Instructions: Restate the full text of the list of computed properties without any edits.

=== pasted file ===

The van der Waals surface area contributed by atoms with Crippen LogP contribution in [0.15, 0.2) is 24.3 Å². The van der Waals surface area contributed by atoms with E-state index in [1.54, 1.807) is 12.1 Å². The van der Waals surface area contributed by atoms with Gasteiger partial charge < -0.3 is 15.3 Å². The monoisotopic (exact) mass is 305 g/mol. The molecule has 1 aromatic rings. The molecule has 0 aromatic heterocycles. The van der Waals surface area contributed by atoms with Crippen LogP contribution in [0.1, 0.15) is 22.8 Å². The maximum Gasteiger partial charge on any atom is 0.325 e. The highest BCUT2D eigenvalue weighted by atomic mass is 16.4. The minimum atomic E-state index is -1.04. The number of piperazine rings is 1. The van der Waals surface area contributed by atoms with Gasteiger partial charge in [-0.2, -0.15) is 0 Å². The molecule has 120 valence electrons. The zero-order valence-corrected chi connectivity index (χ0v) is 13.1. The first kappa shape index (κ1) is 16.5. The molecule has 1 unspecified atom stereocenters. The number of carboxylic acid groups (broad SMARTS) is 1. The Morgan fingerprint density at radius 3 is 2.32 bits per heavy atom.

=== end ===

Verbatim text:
The van der Waals surface area contributed by atoms with Crippen LogP contribution in [0.15, 0.2) is 24.3 Å². The van der Waals surface area contributed by atoms with E-state index in [1.54, 1.807) is 12.1 Å². The van der Waals surface area contributed by atoms with Gasteiger partial charge < -0.3 is 15.3 Å². The monoisotopic (exact) mass is 305 g/mol. The molecule has 1 aromatic rings. The molecule has 0 aromatic heterocycles. The van der Waals surface area contributed by atoms with Crippen LogP contribution in [0.1, 0.15) is 22.8 Å². The maximum Gasteiger partial charge on any atom is 0.325 e. The highest BCUT2D eigenvalue weighted by atomic mass is 16.4. The minimum atomic E-state index is -1.04. The number of piperazine rings is 1. The van der Waals surface area contributed by atoms with Gasteiger partial charge in [-0.2, -0.15) is 0 Å². The molecule has 120 valence electrons. The zero-order valence-corrected chi connectivity index (χ0v) is 13.1. The first kappa shape index (κ1) is 16.5. The molecule has 1 unspecified atom stereocenters. The number of carboxylic acid groups (broad SMARTS) is 1. The Morgan fingerprint density at radius 3 is 2.32 bits per heavy atom.